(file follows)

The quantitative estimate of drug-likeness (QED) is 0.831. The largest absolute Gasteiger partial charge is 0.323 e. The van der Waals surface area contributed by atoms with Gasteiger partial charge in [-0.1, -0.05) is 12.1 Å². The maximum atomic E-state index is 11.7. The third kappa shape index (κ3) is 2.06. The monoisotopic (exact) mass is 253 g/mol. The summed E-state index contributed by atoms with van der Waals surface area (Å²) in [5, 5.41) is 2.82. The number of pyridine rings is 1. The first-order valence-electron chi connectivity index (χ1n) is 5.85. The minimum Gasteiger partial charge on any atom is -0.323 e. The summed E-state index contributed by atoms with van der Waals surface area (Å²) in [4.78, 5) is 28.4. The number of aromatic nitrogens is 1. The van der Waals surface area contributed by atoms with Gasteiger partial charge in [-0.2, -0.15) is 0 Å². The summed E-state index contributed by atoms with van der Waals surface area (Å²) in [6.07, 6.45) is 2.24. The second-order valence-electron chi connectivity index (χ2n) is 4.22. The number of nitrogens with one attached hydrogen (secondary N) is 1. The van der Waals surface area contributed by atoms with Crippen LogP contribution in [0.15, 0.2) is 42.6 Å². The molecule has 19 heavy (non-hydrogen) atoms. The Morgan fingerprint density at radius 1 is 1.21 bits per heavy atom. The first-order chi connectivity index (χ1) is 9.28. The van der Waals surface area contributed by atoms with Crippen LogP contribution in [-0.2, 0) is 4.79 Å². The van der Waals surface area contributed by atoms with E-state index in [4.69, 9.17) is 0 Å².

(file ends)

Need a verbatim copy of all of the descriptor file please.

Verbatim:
The quantitative estimate of drug-likeness (QED) is 0.831. The largest absolute Gasteiger partial charge is 0.323 e. The van der Waals surface area contributed by atoms with Gasteiger partial charge in [-0.1, -0.05) is 12.1 Å². The maximum atomic E-state index is 11.7. The third kappa shape index (κ3) is 2.06. The monoisotopic (exact) mass is 253 g/mol. The summed E-state index contributed by atoms with van der Waals surface area (Å²) in [5, 5.41) is 2.82. The number of pyridine rings is 1. The first-order valence-electron chi connectivity index (χ1n) is 5.85. The minimum Gasteiger partial charge on any atom is -0.323 e. The summed E-state index contributed by atoms with van der Waals surface area (Å²) in [4.78, 5) is 28.4. The number of aromatic nitrogens is 1. The van der Waals surface area contributed by atoms with Gasteiger partial charge in [-0.2, -0.15) is 0 Å². The summed E-state index contributed by atoms with van der Waals surface area (Å²) in [6.07, 6.45) is 2.24. The second-order valence-electron chi connectivity index (χ2n) is 4.22. The number of nitrogens with one attached hydrogen (secondary N) is 1. The van der Waals surface area contributed by atoms with Crippen LogP contribution in [0.15, 0.2) is 42.6 Å². The molecule has 19 heavy (non-hydrogen) atoms. The Morgan fingerprint density at radius 1 is 1.21 bits per heavy atom. The first-order chi connectivity index (χ1) is 9.28. The van der Waals surface area contributed by atoms with Crippen LogP contribution in [-0.2, 0) is 4.79 Å². The van der Waals surface area contributed by atoms with E-state index in [4.69, 9.17) is 0 Å².